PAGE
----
By Jonathan Stempel
NEW YORK (Reuters) – The chief executive of Shopin was charged on Wednesday by the U.S. Securities and Exchange Commission with defrauding investors in a $42.5 million initial coin offering by falsely telling them that his blockchain startup had close ties to major retailers and a Silicon Valley entrepreneur.
Eran Eyal, 44, a dual citizen of South Africa and Israel who lives in Brooklyn, New York, also pleaded guilty to criminal charges brought by the office of New York Attorney General Letitia James, the SEC said.
A lawyer for Eyal and Shopin did not immediately respond to requests for comment. Neither the SEC nor James’ office responded to similar requests. The SEC did not describe the criminal charges.
In its civil complaint against Eyal and Shopin, the SEC said Eyal promised investors who bought digital tokens that their money would go toward creating “universal shopper profiles” that would track customer purchases across online retailers and recommend products.
The regulator said Eyal falsely claimed that the platform had been tested successfully at Bed Bath & Beyond (O:) and Ermenegildo Zegna, and that Shopin received steady monthly payments through partnerships with several retailers.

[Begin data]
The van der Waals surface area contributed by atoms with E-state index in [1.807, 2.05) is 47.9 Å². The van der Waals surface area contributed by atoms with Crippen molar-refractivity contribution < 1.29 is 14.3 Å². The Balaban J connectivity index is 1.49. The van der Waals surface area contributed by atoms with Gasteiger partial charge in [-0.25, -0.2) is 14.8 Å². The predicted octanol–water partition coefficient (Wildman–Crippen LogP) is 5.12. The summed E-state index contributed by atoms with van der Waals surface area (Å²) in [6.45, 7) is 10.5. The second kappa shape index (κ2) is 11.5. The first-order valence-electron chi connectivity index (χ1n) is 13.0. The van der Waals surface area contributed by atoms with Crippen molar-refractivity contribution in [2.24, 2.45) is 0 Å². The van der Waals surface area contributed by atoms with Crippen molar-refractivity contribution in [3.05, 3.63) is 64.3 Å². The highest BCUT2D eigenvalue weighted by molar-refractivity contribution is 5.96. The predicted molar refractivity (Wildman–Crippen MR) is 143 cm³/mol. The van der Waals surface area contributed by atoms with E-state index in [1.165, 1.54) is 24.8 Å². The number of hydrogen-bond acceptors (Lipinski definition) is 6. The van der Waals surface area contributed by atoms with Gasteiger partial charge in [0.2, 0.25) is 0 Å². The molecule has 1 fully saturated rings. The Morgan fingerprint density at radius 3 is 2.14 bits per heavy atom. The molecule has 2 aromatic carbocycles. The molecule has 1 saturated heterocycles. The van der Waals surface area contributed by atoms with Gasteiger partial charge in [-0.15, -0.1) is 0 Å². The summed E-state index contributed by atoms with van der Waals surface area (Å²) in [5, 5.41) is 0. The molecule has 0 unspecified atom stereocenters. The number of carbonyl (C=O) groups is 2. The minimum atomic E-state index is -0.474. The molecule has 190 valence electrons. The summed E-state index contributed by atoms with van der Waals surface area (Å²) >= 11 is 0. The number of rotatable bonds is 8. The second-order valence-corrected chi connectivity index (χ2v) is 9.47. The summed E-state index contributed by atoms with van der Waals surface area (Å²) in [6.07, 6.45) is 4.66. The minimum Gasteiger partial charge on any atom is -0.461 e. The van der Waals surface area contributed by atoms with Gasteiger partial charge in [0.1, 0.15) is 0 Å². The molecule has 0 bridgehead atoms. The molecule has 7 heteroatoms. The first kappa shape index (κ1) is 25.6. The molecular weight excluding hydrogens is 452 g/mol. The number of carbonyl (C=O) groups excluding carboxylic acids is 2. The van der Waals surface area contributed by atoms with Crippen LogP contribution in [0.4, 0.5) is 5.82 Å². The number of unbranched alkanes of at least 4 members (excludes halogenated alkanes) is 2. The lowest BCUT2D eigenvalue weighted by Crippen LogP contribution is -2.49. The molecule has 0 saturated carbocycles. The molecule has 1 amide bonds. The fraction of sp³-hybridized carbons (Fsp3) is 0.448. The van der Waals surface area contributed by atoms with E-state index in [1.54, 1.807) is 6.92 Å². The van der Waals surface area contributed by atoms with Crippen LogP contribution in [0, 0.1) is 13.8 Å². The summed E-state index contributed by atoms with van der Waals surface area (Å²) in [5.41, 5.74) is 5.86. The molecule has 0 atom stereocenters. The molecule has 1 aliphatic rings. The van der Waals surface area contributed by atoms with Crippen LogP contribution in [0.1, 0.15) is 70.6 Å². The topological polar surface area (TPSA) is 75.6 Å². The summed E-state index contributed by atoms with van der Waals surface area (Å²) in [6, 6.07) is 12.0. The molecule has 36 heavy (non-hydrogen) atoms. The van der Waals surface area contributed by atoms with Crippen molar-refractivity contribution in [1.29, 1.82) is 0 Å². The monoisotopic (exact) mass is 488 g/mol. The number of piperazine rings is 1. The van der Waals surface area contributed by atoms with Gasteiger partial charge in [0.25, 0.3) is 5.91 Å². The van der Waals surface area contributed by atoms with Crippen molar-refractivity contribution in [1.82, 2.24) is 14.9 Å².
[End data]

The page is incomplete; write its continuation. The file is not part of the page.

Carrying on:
It also said Shopin listed the Silicon Valley entrepreneur as an adviser for about four months after he asked them to stop.
Eyal, meanwhile, misappropriated some funds to pay for personal expenses such as rent, shopping, entertainment and a dating service, the SEC said.
The SEC is seeking to recoup ill-gotten gains and obtain other remedies. It did not identify the Silicon Valley entrepreneur.
According to the complaint, Shopin’s offering was conducted between August 2017 and April 2018 through a “pre-sale” of tokens to wealthy and other investors, and an initial coin offering to the general public.
Shopin’s legal name is UnitedData Inc, the SEC said.
The case was announced one day after SEC Chairman Jay Clayton told a U.S. Senate committee that the regulator is devoting “significant” resources to digital assets, in a approach meant to foster innovation and capital formation while protecting investors and markets.
In April, the SEC issued an “investor alert” warning people to beware of claims it had “approved” initial coin offerings.
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